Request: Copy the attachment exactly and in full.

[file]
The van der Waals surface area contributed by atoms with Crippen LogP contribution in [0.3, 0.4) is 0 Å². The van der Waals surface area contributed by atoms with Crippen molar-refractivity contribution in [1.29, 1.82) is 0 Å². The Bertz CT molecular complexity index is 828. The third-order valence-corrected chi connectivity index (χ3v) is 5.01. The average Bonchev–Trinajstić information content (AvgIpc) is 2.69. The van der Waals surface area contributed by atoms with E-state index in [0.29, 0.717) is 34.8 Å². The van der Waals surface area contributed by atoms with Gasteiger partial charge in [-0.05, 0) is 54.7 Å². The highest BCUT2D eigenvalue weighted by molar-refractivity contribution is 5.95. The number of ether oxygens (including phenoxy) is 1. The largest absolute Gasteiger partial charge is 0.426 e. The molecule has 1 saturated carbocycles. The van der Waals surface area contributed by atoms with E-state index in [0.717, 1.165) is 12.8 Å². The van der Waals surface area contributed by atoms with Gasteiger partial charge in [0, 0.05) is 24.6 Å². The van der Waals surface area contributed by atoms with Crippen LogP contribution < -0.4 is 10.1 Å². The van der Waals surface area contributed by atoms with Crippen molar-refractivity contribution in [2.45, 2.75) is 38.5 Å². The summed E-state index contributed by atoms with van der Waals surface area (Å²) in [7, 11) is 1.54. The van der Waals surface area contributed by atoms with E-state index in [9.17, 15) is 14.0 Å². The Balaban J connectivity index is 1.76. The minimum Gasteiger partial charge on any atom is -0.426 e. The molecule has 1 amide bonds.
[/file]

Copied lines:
The van der Waals surface area contributed by atoms with Crippen LogP contribution in [0.3, 0.4) is 0 Å². The van der Waals surface area contributed by atoms with Crippen molar-refractivity contribution in [1.29, 1.82) is 0 Å². The Bertz CT molecular complexity index is 828. The third-order valence-corrected chi connectivity index (χ3v) is 5.01. The average Bonchev–Trinajstić information content (AvgIpc) is 2.69. The van der Waals surface area contributed by atoms with E-state index in [0.29, 0.717) is 34.8 Å². The van der Waals surface area contributed by atoms with Gasteiger partial charge in [-0.05, 0) is 54.7 Å². The highest BCUT2D eigenvalue weighted by molar-refractivity contribution is 5.95. The number of ether oxygens (including phenoxy) is 1. The largest absolute Gasteiger partial charge is 0.426 e. The molecule has 1 saturated carbocycles. The van der Waals surface area contributed by atoms with E-state index in [0.717, 1.165) is 12.8 Å². The van der Waals surface area contributed by atoms with Gasteiger partial charge in [0, 0.05) is 24.6 Å². The van der Waals surface area contributed by atoms with Crippen LogP contribution < -0.4 is 10.1 Å². The van der Waals surface area contributed by atoms with Crippen molar-refractivity contribution in [2.45, 2.75) is 38.5 Å². The summed E-state index contributed by atoms with van der Waals surface area (Å²) in [7, 11) is 1.54. The van der Waals surface area contributed by atoms with E-state index in [9.17, 15) is 14.0 Å². The Balaban J connectivity index is 1.76. The minimum Gasteiger partial charge on any atom is -0.426 e. The molecule has 1 amide bonds.